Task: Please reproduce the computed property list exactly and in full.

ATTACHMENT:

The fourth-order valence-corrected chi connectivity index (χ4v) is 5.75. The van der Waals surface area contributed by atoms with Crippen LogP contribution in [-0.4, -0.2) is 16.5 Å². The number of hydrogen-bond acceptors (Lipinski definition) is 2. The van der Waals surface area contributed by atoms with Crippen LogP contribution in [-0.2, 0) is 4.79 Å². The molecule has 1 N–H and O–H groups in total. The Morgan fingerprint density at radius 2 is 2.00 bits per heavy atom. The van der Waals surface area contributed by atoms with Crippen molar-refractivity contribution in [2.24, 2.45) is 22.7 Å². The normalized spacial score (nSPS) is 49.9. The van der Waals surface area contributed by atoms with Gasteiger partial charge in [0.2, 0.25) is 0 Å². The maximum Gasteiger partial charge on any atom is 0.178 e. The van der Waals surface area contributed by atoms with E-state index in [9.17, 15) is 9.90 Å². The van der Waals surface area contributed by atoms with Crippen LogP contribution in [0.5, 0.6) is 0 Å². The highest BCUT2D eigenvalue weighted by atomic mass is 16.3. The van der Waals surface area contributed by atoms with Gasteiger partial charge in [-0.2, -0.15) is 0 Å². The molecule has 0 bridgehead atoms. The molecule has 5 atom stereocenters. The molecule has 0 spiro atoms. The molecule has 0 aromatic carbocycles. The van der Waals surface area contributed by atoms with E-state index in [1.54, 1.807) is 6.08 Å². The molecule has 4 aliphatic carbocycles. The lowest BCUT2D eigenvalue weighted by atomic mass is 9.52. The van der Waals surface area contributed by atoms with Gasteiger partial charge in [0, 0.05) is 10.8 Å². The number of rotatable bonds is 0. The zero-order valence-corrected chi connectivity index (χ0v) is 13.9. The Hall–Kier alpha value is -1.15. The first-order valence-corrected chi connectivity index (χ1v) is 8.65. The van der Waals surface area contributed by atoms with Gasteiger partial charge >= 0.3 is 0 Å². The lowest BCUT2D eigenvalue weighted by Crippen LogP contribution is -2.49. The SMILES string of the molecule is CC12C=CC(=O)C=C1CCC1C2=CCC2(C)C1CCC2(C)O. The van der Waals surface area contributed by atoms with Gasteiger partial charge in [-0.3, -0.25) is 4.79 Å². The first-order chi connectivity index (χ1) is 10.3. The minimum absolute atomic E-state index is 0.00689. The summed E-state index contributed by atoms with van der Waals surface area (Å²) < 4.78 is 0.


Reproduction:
The fourth-order valence-corrected chi connectivity index (χ4v) is 5.75. The van der Waals surface area contributed by atoms with Crippen LogP contribution in [-0.4, -0.2) is 16.5 Å². The number of hydrogen-bond acceptors (Lipinski definition) is 2. The van der Waals surface area contributed by atoms with Crippen LogP contribution in [-0.2, 0) is 4.79 Å². The molecule has 1 N–H and O–H groups in total. The Morgan fingerprint density at radius 2 is 2.00 bits per heavy atom. The van der Waals surface area contributed by atoms with Crippen molar-refractivity contribution in [2.24, 2.45) is 22.7 Å². The normalized spacial score (nSPS) is 49.9. The van der Waals surface area contributed by atoms with Gasteiger partial charge in [0.2, 0.25) is 0 Å². The maximum Gasteiger partial charge on any atom is 0.178 e. The van der Waals surface area contributed by atoms with E-state index in [9.17, 15) is 9.90 Å². The van der Waals surface area contributed by atoms with Crippen LogP contribution in [0.5, 0.6) is 0 Å². The highest BCUT2D eigenvalue weighted by atomic mass is 16.3. The van der Waals surface area contributed by atoms with Gasteiger partial charge in [-0.2, -0.15) is 0 Å². The molecule has 0 bridgehead atoms. The molecule has 5 atom stereocenters. The molecule has 0 spiro atoms. The molecule has 0 aromatic carbocycles. The van der Waals surface area contributed by atoms with E-state index in [1.54, 1.807) is 6.08 Å². The molecule has 4 aliphatic carbocycles. The lowest BCUT2D eigenvalue weighted by atomic mass is 9.52. The van der Waals surface area contributed by atoms with Gasteiger partial charge in [0, 0.05) is 10.8 Å². The number of rotatable bonds is 0. The zero-order valence-corrected chi connectivity index (χ0v) is 13.9. The Hall–Kier alpha value is -1.15. The first-order valence-corrected chi connectivity index (χ1v) is 8.65. The van der Waals surface area contributed by atoms with Gasteiger partial charge >= 0.3 is 0 Å². The lowest BCUT2D eigenvalue weighted by Crippen LogP contribution is -2.49. The SMILES string of the molecule is CC12C=CC(=O)C=C1CCC1C2=CCC2(C)C1CCC2(C)O. The van der Waals surface area contributed by atoms with Gasteiger partial charge in [-0.3, -0.25) is 4.79 Å². The first-order chi connectivity index (χ1) is 10.3. The minimum absolute atomic E-state index is 0.00689. The summed E-state index contributed by atoms with van der Waals surface area (Å²) < 4.78 is 0.